County declines Snoqualmie offer to maintain Three Forks

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SNOQUALMIE - King County officials have rejected an offer from the city of Snoqualmie to manage the Three Forks Natural Area.

Snoqualmie City Administrator Gary Armstrong said the offer was made to the county in order to ensure the area was not developed into a highly developed urban park, such as Marymoor Park in Redmond.

"We didn't want the area to be improved too much," Armstrong said.

Some county officials have said that since the land was purchased by the county, it should remain under county control. Greg Hirakawa, a legislative aid for Councilman Larry Phillips, who is chairman of the Natural Resources, Parks and Open Spaces Committee, said the county will keep to the rural vision outlined in the master plan that was approved last year.

"An important thing to remember is that the county paid for this. It gets to be used by everyone from Tukwila to Redmond," Hirakawa said. "And this is all done with citizen's input. There are not going to be any ballfields. None of that stuff is coming in."

The master plan for the 418-acre park, released in May 1998, had a total of $5.2 million in capital improvement projects listed for the site, but that was scaled down to about $1.6 million after an amendment sponsored by District 12 Councilman Dave Irons passed last year.

Although a majority of the project was eliminated by the amendment, it is still not a hit with residents who live on Reinig Road, which runs along the northern border of the natural area. At a meeting in October, residents complained that an established park will draw more traffic to the already popular natural spot, damaging the wildlife in the area.

"I have lived in Washington all my life and I will tell you that if you build that park, all the animals in there will die," said Eleanor Gilmore, who lives on 428th Avenue Southeast.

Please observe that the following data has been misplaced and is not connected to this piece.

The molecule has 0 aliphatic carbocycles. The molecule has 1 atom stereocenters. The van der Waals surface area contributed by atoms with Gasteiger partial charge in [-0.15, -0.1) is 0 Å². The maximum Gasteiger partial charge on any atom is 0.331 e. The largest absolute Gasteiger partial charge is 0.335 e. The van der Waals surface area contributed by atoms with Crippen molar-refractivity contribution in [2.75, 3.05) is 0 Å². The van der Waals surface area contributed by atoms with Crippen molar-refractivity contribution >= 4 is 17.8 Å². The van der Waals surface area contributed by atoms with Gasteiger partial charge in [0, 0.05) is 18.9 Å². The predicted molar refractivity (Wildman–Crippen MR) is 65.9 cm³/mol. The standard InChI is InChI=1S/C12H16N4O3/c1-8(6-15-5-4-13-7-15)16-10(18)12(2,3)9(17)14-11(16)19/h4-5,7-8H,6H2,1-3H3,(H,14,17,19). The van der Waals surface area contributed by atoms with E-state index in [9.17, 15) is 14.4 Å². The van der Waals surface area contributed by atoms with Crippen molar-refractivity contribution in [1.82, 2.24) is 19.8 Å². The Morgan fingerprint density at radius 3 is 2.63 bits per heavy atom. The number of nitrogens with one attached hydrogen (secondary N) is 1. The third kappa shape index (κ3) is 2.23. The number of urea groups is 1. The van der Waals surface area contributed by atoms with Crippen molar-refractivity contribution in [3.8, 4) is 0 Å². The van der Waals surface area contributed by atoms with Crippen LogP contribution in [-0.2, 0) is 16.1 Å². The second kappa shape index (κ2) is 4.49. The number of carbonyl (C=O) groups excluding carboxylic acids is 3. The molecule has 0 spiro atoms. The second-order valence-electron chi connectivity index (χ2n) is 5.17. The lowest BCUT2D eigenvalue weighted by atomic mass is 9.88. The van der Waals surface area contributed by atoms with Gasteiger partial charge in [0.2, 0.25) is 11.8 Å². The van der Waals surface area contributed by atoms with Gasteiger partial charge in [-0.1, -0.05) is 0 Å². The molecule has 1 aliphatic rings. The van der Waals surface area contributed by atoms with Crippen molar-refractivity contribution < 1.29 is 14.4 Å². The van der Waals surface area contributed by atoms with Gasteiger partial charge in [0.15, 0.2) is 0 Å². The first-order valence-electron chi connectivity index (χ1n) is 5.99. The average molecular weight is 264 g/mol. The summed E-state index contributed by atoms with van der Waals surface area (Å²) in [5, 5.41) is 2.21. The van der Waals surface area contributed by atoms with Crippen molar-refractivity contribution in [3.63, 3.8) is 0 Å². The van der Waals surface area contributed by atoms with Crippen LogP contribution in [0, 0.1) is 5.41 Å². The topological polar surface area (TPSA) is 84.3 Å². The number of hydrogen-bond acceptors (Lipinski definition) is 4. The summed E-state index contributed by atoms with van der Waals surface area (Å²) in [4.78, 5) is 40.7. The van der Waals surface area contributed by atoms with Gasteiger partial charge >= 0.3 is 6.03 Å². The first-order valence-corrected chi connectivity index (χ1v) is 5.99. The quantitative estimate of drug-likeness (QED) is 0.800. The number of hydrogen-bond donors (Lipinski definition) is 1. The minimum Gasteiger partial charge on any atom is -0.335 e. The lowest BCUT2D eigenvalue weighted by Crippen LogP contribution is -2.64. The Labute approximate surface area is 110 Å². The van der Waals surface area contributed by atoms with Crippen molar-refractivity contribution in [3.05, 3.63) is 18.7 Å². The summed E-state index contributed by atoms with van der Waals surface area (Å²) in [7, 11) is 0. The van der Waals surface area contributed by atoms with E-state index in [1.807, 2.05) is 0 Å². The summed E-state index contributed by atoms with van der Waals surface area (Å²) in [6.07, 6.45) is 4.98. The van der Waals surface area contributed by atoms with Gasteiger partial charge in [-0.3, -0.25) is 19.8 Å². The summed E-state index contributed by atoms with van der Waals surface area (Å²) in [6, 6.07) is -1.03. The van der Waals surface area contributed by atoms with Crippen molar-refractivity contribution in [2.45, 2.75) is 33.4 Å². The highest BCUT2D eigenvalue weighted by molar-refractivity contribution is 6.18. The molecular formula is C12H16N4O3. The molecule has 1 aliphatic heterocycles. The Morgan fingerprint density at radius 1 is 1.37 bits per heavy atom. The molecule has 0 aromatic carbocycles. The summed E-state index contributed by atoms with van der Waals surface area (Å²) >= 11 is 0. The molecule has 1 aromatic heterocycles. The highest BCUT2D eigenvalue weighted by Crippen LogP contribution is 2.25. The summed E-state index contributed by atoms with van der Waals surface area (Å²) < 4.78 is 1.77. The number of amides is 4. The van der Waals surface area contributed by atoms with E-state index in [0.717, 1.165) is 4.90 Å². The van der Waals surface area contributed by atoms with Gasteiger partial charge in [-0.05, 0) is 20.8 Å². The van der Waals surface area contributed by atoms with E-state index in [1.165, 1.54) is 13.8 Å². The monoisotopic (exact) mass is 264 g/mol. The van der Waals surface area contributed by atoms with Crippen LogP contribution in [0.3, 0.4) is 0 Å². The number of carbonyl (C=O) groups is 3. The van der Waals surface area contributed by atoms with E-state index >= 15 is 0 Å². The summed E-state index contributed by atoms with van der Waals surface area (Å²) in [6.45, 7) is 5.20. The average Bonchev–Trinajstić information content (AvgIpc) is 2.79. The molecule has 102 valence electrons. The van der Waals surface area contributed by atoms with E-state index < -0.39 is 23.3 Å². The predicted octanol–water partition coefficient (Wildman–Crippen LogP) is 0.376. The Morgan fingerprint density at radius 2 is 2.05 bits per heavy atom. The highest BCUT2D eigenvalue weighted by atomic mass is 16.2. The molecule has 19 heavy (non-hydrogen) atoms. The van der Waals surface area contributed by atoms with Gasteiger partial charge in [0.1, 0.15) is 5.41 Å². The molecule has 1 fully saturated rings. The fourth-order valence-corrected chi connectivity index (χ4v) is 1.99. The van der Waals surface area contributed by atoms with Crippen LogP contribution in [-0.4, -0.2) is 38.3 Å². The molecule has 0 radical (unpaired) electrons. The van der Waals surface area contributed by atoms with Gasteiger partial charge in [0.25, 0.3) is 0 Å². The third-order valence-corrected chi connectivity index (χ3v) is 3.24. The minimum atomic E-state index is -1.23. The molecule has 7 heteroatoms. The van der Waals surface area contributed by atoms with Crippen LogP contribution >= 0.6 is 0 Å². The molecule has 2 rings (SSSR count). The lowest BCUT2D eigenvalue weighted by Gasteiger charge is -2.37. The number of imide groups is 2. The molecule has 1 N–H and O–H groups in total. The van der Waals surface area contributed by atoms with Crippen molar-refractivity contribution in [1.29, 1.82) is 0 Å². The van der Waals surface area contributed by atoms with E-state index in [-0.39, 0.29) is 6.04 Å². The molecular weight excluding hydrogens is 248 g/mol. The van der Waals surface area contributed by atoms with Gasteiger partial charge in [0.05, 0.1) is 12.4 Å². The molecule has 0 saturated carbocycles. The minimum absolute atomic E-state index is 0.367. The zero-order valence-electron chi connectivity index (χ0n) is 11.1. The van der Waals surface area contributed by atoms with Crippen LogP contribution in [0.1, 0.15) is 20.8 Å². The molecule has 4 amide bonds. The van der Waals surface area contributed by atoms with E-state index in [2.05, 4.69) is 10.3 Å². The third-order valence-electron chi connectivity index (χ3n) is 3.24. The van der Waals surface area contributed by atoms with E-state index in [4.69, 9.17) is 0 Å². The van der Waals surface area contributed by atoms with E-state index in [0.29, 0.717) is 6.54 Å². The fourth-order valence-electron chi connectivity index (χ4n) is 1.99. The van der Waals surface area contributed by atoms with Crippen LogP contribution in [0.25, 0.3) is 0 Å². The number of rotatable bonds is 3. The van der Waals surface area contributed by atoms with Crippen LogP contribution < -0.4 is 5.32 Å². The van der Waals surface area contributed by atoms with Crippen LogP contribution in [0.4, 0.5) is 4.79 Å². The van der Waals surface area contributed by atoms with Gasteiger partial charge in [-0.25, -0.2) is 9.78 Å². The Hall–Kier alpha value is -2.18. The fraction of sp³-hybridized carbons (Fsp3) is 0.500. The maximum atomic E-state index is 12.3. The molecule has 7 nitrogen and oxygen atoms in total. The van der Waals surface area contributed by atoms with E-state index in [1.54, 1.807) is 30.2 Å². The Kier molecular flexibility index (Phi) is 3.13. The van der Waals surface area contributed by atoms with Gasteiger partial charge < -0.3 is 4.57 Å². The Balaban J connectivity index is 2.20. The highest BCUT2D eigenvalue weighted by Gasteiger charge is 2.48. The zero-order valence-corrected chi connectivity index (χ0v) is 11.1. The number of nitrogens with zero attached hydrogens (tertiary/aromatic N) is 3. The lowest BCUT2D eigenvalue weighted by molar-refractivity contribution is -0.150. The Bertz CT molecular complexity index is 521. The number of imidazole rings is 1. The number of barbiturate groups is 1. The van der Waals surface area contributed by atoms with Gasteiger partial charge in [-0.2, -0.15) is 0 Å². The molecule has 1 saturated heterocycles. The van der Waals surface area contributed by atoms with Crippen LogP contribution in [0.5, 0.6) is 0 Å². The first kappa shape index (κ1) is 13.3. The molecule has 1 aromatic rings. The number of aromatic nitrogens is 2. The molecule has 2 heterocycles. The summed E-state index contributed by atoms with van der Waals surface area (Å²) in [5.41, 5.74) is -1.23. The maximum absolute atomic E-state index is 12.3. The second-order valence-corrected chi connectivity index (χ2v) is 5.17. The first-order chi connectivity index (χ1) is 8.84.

Residents need not worry about the park destroying the rural state of the area, according to Al Dams, spokesman for King County Park System.

"People should not be concerned about that," he said. "The projects are spelled out in the master plan and they are clearly minimal."

Irons expressed concern that the master plan could be amended by future County Councils to include items that were taken out of the original plan. He favored giving the park to Snoqualmie to ensure its use addresses the concerns of neighboring residents.

"We have parks in a number of communities that have been given to the cities," Irons said. "We are putting money on the table if they will take over the parks."

Although Dams said park plans have been changed in the past to reflect more people using them, he said the Three Forks Natural Area would remain rural. Unlike other parks that have been given to the municipalities they border, such as Luther Burbank Park in Mercer Island and Juanita Beach in Kirkland, he said Three Forks will remain a rural park since it is surrounded by other public open spaces.

"This is a different kind of park than Marymoor," he said. "We are not going to degrade the resource value of these parks."

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